Saudi Arabia Openly Defies Iran and Opec by Upping Oil Output to Contain Global Demand

Opec talks in Vienna rancorously broke down last Wednesday. "We were unable to reach an agreement--this was one of the worst meetings we have ever had," Ali al-Naimi, oil minister for Saudi Arabia, Opec's biggest producer, told Reuters. And these statements shouldn't be taken lightly, because they mark out the future rules of engagement. This year, The New York Times reports, tension increased between Saudi Arabia and Iran, both competing to catch up with and shape volatile regional events, particularly in tiny Bahrain, where more than 1,000 Saudi troops are supporting a Sunni monarchy against mostly Shiite protesters supported by Iran. And every response and counter response has growing symbolic weight: the proxy for the lingering fallout of the Iraq and Afghanistan Wars.

Saudi oil minister, Ali ai-Naimi

Saudi Arabia and Iran lobbied aggressively

Iran, which holds the revolving OPEC presidency this year, successfully blocked Saudi efforts to raise official production quotas. This involved intense lobbying by both countries, because the United States had put pressure on Saudis to deliver a credible deal to cap crude prices to prop up slowing economic growth; but Iran needed the added revenue, and still felt the humiliation of the Green revolution, the sting of tightening sanctions, and acrimoniously assumed that the US was involved in the stealthy Stuxnet attack which, at least temporarily, crippled the Iranian enrichment program.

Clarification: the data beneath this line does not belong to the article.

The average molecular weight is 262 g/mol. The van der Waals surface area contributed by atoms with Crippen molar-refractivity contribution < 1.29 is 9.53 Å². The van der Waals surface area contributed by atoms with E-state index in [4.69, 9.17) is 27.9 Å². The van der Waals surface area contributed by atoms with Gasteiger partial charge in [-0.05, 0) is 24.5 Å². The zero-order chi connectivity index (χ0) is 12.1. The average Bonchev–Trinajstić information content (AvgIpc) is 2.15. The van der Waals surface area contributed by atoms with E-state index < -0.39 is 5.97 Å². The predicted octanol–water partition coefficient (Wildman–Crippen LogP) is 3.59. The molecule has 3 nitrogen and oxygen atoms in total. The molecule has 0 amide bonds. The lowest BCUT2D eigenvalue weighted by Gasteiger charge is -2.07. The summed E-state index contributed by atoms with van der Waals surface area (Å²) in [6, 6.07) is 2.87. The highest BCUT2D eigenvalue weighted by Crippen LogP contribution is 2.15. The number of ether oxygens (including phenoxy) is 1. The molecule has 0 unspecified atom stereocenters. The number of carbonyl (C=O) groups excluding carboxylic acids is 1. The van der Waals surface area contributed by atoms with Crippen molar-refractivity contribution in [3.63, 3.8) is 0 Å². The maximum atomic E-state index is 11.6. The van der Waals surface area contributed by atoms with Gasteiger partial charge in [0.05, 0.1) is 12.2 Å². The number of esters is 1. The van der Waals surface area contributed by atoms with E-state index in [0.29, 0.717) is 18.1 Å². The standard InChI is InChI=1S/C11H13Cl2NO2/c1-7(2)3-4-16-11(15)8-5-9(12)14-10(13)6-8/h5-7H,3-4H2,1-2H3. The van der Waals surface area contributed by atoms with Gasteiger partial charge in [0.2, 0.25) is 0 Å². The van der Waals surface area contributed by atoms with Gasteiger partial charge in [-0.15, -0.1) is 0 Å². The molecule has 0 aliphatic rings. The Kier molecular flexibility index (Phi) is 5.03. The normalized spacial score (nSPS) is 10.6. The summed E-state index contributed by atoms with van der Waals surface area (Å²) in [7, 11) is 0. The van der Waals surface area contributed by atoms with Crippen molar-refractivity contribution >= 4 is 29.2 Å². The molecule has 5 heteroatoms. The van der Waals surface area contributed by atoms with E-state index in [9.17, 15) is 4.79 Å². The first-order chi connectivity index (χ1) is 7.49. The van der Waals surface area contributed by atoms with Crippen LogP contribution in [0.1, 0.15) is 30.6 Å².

The balance of power shifted As the only member that has sufficient spare capacity, Saudi Arabia is easily the largest exporter in OPEC. This production muscle normally allows the Kingdom to get its way. But during the heated political debate, Saudis struggled to try to dominate the meeting. Temporarily, the balance of power shifted away as Iran flexed its own diplomatic muscle, finding allies like Venezuela, who has been miffed at the the US for years. This caused global reverberations, making oil markets jittery about the eventual, but by no means obvious, outcome. Saudi's Naimi said OPEC's four Gulf Arab countries had proposed the 12-member group increase output by 1.5 million barrels a day to 30.3 million barrels a day, including Iraq which is not bound by an OPEC quota. But this time those politically opposed to the United States--in particular Iran and Venezuela--found enough support to block Riyadh. Ironically, since many countries, including Iran, are already exceeding the quotas, it was largely a symbolic slap. Saudi Arabia was left isolated by a majority--Libya, Algeria, Angola, Ecuador, Venezuela, Iraq and Iran--who wanted to keep production unchanged. (Nigeria remained neutral). Iran said that supplies were adequate for the time being. "Iran believes there is no shortage of supply," acting Oil Minister Mohammad Aliabadi told Reuters. In a report from the Associated Press, the Iranian oil minister speaks (video above).